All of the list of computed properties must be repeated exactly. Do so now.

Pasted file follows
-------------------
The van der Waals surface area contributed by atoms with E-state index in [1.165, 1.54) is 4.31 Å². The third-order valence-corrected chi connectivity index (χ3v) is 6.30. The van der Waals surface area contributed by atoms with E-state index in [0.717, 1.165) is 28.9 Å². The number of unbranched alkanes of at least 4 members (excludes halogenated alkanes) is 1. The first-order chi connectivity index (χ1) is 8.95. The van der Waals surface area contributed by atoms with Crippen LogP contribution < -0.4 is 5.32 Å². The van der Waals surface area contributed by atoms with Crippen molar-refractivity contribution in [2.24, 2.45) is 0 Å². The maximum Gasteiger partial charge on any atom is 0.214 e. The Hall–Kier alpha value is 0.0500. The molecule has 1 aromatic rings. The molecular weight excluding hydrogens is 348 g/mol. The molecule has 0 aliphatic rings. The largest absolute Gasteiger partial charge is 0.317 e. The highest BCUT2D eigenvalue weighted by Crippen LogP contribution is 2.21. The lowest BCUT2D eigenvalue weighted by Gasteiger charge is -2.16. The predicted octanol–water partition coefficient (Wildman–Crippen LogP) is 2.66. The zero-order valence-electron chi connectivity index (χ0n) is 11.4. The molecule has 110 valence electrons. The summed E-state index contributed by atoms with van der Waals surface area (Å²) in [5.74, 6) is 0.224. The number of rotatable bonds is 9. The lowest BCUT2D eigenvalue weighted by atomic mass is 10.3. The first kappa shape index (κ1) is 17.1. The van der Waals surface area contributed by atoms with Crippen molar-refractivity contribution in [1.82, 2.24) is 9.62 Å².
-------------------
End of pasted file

The van der Waals surface area contributed by atoms with E-state index in [1.165, 1.54) is 4.31 Å². The third-order valence-corrected chi connectivity index (χ3v) is 6.30. The van der Waals surface area contributed by atoms with E-state index in [0.717, 1.165) is 28.9 Å². The number of unbranched alkanes of at least 4 members (excludes halogenated alkanes) is 1. The first-order chi connectivity index (χ1) is 8.95. The van der Waals surface area contributed by atoms with Crippen LogP contribution < -0.4 is 5.32 Å². The van der Waals surface area contributed by atoms with Crippen molar-refractivity contribution in [2.24, 2.45) is 0 Å². The maximum Gasteiger partial charge on any atom is 0.214 e. The Hall–Kier alpha value is 0.0500. The molecule has 1 aromatic rings. The molecular weight excluding hydrogens is 348 g/mol. The molecule has 0 aliphatic rings. The largest absolute Gasteiger partial charge is 0.317 e. The highest BCUT2D eigenvalue weighted by Crippen LogP contribution is 2.21. The lowest BCUT2D eigenvalue weighted by Gasteiger charge is -2.16. The predicted octanol–water partition coefficient (Wildman–Crippen LogP) is 2.66. The zero-order valence-electron chi connectivity index (χ0n) is 11.4. The molecule has 110 valence electrons. The summed E-state index contributed by atoms with van der Waals surface area (Å²) in [5.74, 6) is 0.224. The number of rotatable bonds is 9. The lowest BCUT2D eigenvalue weighted by atomic mass is 10.3. The first kappa shape index (κ1) is 17.1. The van der Waals surface area contributed by atoms with Crippen molar-refractivity contribution in [1.82, 2.24) is 9.62 Å².